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Stalking the wild mushroom

First of all, let’s consider a scenario that most people envision before eating a wild mushroom.

“Within 6 to 12 hours after consumption, violent abdominal pain, vomiting, and bloody diarrhea appear, causing rapid loss of fluid from the tissues and intense thirst,” warns Encyclopedia Britannica. Next, your liver, kidneys and central nervous system begin to fail, you lapse into a coma, and … well, you know the rest.

Big mistake: You’ve ingested an amanita phalloides, commonly known as a death cap mushroom.

Your body reacts pretty much the same way if you eat an autumn skullcap: diarrhea, vomiting, hypothermia, liver damage …

That’s why it’s a good idea to have an expert along when foraging for fungi in the forest.

Luckily, our small group of hikers that tramped through the Carter Preserve in Charlestown, R.I., one afternoon last week included mycological maven Maggie Jones, director emeritus of the Denison Pequotsepos Nature Center in Mystic.

“Wow! Check this out!” she exclaimed, making a beeline toward a wrinkled, gray mass near the base of a rotting oak tree that looked like something Igor might have exhumed for Frankenstein’s monster.

“Hen of the woods,” Maggie explained, carefully placing the mushroom in a plastic bag for consumption later. Along with its fungus cousin, chicken of the woods, hen of the woods makes for a sumptuous dish when sauteed in olive oil, seasoned with spices and topped with soy sauce.

Early fall is prime time for hunting mushrooms, and this year’s crop has been especially bountiful, thanks to abundant rainfall and warm temperatures.

Judging by the plethora of snapped-off stems we encountered, a lot of other mushroom hunters had the same idea and beat us to the harvest. No matter, Betsy and Bob Graham, Maggie and I were mainly out for a walk in the woods, and we enjoyed an eight-mile ramble through one of Rhode Island’s most gloriously diverse open spaces.

The Carter Preserve’s loop of four connected, well-marked trails wind through lush hardwood and evergreen groves, over sandy soil covered with pine needles, around glacial rocks, past an expansive wildflower meadow, among broad swaths of huckleberry bushes, and alongside a serene stretch of the Pawcatuck River.

Maggie noted that sections of the preserve “feel like a ghost town,” because gypsy moths have killed so many oak trees.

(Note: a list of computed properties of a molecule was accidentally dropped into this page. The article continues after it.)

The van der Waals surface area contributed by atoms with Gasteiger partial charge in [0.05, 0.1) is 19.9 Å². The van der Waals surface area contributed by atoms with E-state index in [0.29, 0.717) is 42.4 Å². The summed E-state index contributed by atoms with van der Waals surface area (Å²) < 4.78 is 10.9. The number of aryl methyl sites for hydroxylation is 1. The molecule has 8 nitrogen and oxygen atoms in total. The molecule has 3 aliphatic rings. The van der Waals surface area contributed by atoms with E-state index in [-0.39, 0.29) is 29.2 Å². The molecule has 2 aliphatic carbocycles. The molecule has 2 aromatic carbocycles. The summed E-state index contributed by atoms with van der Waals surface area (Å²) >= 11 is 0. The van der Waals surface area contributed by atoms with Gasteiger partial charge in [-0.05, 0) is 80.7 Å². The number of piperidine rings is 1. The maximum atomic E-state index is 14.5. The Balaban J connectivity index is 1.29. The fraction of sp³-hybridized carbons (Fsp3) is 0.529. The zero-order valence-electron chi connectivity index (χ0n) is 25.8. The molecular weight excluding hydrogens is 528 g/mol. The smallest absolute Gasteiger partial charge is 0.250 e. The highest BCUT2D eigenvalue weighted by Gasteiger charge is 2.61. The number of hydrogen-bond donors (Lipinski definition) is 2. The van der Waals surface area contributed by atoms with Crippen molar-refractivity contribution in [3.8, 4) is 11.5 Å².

Still, “the understory of huckleberry and blueberry is thriving, along with pitch pine, sassafras and other sun-loving species,” she added.

Ironically, amid so much splendor, one of my favorite sections featured a much-maligned species: autumn olive.

This deciduous shrub, imported to the United States from Asia in the 1800s as an ornamental plant and then used widely in the 1950s for erosion control, spreads so rapidly that it crowds out many native species.

Autumn olives do possess one redeeming quality, though: tasty red berries.

“You guys go ahead — I’ll catch up,” I called over my shoulder, as I gobbled handful after handful of the sweet-sour fruit. I could just as well have feasted closer to home — autumn olive grows all over southeastern Connecticut.

We encountered a long row of the shrubs next to one of Rhode Island’s largest open grasslands, a 60-acre clearing that offers habitat for wildflowers and such shrub-nesting birds as grasshopper sparrows, prairie warblers, blue-winged warblers and American kestrels.

We spotted dozens of migrating dragonflies, monarchs and cloudless sulphur butterflies, darting and drifting over the grassland and adjacent shrublands that were bedecked with flowering goldenrods and asters.

“These late-blooming wildflowers, especially goldenrod species, offer pollen and nectar critical to bees, flies, wasps, butterflies, moths and other insects,” Maggie said.

The 1,100-acre Carter tract, The Nature Conservancy’s second largest nature preserve in Rhode Island, is part of an 11-mile corridor of contiguous forest and fields that had been farmed extensively during colonial times. Other neighboring properties include the Indian Cedar Swamp Management Area, Burlingame State Park and the Ninigret National Wildlife Area.

The Nature Conservancy established the Carter Preserve in 2001, with contributions from The Champlin Foundation, the Cove Point Foundation and the Doris Duke Charitable Foundation. It is named in honor of Francis “Frank” Carter, The Champlin Foundation’s former director.

Mushrooms and autumn olive berries may only be around for a few more weeks, but the preserve is worth visiting in any season.

Note: All visitors must wear a fluorescent orange hat or vest from Sept. 15 to Jan. 31, when bowhunting for deer is permitted on portions of the preserve.

There are two marked entrances to the preserve off Route 112, both with parking lots. One is south of Route 91 and a railroad bridge; the other is farther south, off Old Mill Road.

More information is available on The Nature Conservancy’s website, nature.org.

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